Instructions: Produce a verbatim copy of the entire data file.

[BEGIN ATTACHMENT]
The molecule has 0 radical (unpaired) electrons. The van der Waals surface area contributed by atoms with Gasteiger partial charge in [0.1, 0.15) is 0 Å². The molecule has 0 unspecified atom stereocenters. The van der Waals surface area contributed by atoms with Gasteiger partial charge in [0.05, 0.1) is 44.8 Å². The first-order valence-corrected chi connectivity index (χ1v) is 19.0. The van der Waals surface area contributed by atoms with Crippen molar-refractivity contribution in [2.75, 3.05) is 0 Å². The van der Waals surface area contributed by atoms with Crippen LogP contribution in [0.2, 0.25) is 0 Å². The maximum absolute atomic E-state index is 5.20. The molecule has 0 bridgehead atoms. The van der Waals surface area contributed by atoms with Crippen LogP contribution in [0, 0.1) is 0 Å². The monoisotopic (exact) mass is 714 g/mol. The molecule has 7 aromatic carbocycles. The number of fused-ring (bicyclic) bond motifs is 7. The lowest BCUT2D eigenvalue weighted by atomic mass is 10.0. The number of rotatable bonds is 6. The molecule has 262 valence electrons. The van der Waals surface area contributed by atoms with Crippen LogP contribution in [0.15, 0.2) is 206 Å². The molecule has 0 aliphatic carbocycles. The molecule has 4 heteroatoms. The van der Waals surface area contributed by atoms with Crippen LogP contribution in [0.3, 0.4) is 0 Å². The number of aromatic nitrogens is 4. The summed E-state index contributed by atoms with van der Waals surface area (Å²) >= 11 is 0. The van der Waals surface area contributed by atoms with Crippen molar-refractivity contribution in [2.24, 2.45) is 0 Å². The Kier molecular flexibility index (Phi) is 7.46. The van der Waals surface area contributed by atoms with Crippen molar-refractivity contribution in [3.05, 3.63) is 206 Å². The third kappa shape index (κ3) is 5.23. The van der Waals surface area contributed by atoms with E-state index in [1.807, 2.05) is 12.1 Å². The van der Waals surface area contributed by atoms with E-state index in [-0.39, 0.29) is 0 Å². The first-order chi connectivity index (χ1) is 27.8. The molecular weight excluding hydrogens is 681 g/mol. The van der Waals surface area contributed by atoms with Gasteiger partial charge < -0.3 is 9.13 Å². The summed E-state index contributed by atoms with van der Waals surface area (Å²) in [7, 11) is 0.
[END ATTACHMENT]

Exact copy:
The molecule has 0 radical (unpaired) electrons. The van der Waals surface area contributed by atoms with Gasteiger partial charge in [0.1, 0.15) is 0 Å². The molecule has 0 unspecified atom stereocenters. The van der Waals surface area contributed by atoms with Gasteiger partial charge in [0.05, 0.1) is 44.8 Å². The first-order valence-corrected chi connectivity index (χ1v) is 19.0. The van der Waals surface area contributed by atoms with Crippen molar-refractivity contribution in [2.75, 3.05) is 0 Å². The van der Waals surface area contributed by atoms with Crippen LogP contribution in [0.2, 0.25) is 0 Å². The maximum absolute atomic E-state index is 5.20. The molecule has 0 bridgehead atoms. The van der Waals surface area contributed by atoms with Crippen LogP contribution in [0, 0.1) is 0 Å². The monoisotopic (exact) mass is 714 g/mol. The molecule has 7 aromatic carbocycles. The number of fused-ring (bicyclic) bond motifs is 7. The lowest BCUT2D eigenvalue weighted by atomic mass is 10.0. The number of rotatable bonds is 6. The molecule has 262 valence electrons. The van der Waals surface area contributed by atoms with Crippen LogP contribution in [0.15, 0.2) is 206 Å². The molecule has 0 aliphatic carbocycles. The molecule has 4 heteroatoms. The van der Waals surface area contributed by atoms with Crippen LogP contribution in [0.3, 0.4) is 0 Å². The number of aromatic nitrogens is 4. The summed E-state index contributed by atoms with van der Waals surface area (Å²) >= 11 is 0. The van der Waals surface area contributed by atoms with Crippen molar-refractivity contribution in [2.24, 2.45) is 0 Å². The Kier molecular flexibility index (Phi) is 7.46. The van der Waals surface area contributed by atoms with Crippen molar-refractivity contribution in [3.05, 3.63) is 206 Å². The third kappa shape index (κ3) is 5.23. The van der Waals surface area contributed by atoms with E-state index in [1.807, 2.05) is 12.1 Å². The van der Waals surface area contributed by atoms with E-state index in [-0.39, 0.29) is 0 Å². The first-order chi connectivity index (χ1) is 27.8. The molecular weight excluding hydrogens is 681 g/mol. The van der Waals surface area contributed by atoms with Gasteiger partial charge < -0.3 is 9.13 Å². The summed E-state index contributed by atoms with van der Waals surface area (Å²) in [7, 11) is 0.